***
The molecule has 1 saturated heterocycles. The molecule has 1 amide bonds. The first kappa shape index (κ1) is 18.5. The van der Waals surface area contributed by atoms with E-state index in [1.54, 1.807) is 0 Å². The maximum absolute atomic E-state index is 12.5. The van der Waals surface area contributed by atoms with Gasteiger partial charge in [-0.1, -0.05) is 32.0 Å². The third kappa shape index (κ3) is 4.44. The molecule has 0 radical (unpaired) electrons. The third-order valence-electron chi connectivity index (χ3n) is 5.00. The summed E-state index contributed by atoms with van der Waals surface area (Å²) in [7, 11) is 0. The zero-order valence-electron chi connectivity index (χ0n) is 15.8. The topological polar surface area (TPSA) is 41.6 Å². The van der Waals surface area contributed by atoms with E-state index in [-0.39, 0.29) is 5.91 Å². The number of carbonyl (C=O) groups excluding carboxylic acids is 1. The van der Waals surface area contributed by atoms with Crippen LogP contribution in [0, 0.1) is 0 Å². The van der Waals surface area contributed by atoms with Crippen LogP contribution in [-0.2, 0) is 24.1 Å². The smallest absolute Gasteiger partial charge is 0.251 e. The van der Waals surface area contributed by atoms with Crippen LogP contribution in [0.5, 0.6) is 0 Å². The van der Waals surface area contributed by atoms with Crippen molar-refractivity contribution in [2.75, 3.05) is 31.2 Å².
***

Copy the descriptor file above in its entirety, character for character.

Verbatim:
The molecule has 1 saturated heterocycles. The molecule has 1 amide bonds. The first kappa shape index (κ1) is 18.5. The van der Waals surface area contributed by atoms with E-state index in [1.54, 1.807) is 0 Å². The maximum absolute atomic E-state index is 12.5. The van der Waals surface area contributed by atoms with Gasteiger partial charge in [-0.1, -0.05) is 32.0 Å². The third kappa shape index (κ3) is 4.44. The molecule has 0 radical (unpaired) electrons. The third-order valence-electron chi connectivity index (χ3n) is 5.00. The summed E-state index contributed by atoms with van der Waals surface area (Å²) in [7, 11) is 0. The zero-order valence-electron chi connectivity index (χ0n) is 15.8. The topological polar surface area (TPSA) is 41.6 Å². The van der Waals surface area contributed by atoms with E-state index in [-0.39, 0.29) is 5.91 Å². The number of carbonyl (C=O) groups excluding carboxylic acids is 1. The van der Waals surface area contributed by atoms with Crippen LogP contribution in [0, 0.1) is 0 Å². The van der Waals surface area contributed by atoms with Crippen LogP contribution in [-0.2, 0) is 24.1 Å². The smallest absolute Gasteiger partial charge is 0.251 e. The van der Waals surface area contributed by atoms with Crippen LogP contribution in [0.5, 0.6) is 0 Å². The van der Waals surface area contributed by atoms with Crippen molar-refractivity contribution in [2.75, 3.05) is 31.2 Å².